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    Thanks - You wonder on the economics of hauling dead weight in one direction having a cost that they accounted for. Anyhow, that is a British Rail problem. Very interesting background.
    Dick near Pittsburgh, Pa. i5-2500K 4.3ghz, 8gb memory, GTX1060 4gb video card

  6. #6

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    The economics stack up because you are saving time running the loco round at the end of trip, and the cost of associated infrastructure that goes with that.

    In the case of the IC225 and the Mk3 stock used on the East Anglian services the DVT also carries parcels and contains the guard's compartment. Operationally replaced a parcels brake that used to be attached to the London end of most, if not all, West and East Coast mainline expresses so the trains got no longer.

    All the others I can think of have passenger accommodation as well as the driving cab.

    The biggest potential issue was safety - in the event of a head on collision you have a considerable weight of locomotive at the back, which with older designed body on frame stock would have caused, quite literally, carnage as the weight of the loco telescoped the carriages. Modern monocoque construction coaches can much better withstand the potential forces involved so that's no longer seen as an issue.

  7. #7

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    The Polmont disaster is a good example of having a light coach being propelled by a heavier loco and led to the addition of extra ballast and a cowcatcher to the front of the DBSOs.

    From a US point of view, CalTrain services would be an approximate equivalent to the sets running in the UK and Ireland with a driving trailer.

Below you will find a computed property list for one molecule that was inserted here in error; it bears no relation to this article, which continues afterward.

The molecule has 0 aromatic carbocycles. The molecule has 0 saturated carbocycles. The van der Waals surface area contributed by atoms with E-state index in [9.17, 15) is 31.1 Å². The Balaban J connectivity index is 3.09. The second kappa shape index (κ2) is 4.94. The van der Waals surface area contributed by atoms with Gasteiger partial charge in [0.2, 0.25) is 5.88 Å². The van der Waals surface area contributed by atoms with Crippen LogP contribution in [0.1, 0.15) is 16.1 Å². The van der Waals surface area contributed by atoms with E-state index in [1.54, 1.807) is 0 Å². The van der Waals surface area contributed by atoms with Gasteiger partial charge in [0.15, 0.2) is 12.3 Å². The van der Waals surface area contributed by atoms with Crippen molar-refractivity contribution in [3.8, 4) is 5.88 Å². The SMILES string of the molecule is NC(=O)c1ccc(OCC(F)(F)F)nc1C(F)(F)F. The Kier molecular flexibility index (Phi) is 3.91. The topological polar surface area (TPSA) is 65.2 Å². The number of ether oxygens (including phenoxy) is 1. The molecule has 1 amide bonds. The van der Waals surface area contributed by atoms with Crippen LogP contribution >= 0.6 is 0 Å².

8. #8
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    You only have to operate 'push-pull' passenger trains with a driving coach to immediately see the advantages. On my version of Middle Vale set in the early BR period the local passenger train services out at the more remote rural end of the route were operated by a push-pull set and not having to run around the train at the end of the journey made things very quick and easy. 2995Valiant has mentioned modern equivalents of the steam era push-pull sets, but I really don't know anything about those because I'm firmly a steam era woman.

    The driving coach is basically a coach with a driving compartment at one end with controls to operate the locomotive. There were various systems in use, some earlier designs were cable operated and some used either vacuum or air pressure to operate the controls. It's not powered, it's just a coach, the locomotive provides the power.

    Because the Trainz AI has more rocks in its head than usual over propelling a train of coaches it is impossible to operate a push-pull passenger service in Trainz without a little cheating. All my various driving trailers are set up as a faux locomotive. They don't have to have a lot of power, - in fact mine are rather weedy as locomotives, - all that is necessary is to convince the Trainz AI that the driving trailer is the locomotive when the passenger coaches are being propelled. With the driving trailer set up as a faux locomotive perfect station stops can be made every time at interactive platforms. I use the DMT platforms by Scottish, but I would imagine that others would work the same. The only essential thing about this conversion is to make sure that the engine script for the driving trailer has a maximum speed setting that is above the ruling speed limit for your line or the set speed limit in the passenger schedule or else the locomotive will be fighting against the driving trailer all the time.
    On Middle Vale I used a three coach set and the coaches are fairly heavy so the extra braking effect from the driving trailer was very welcome. On my GER Norfolk line I'm just using an engine and a driving trailer to operate a passenger service to a sleepy little branchline. Operating push-pull trains might not be everybody's cup of tea, but I have a lot of fun with it.

    Engine pulling the coaches. Middle Vales.


    Engine pushing the coaches. Middle Vales.


    Engine pushing the driving trailer. GER & (imaginary) minor railways, Norfolk.
    Narcolepsy is not napping.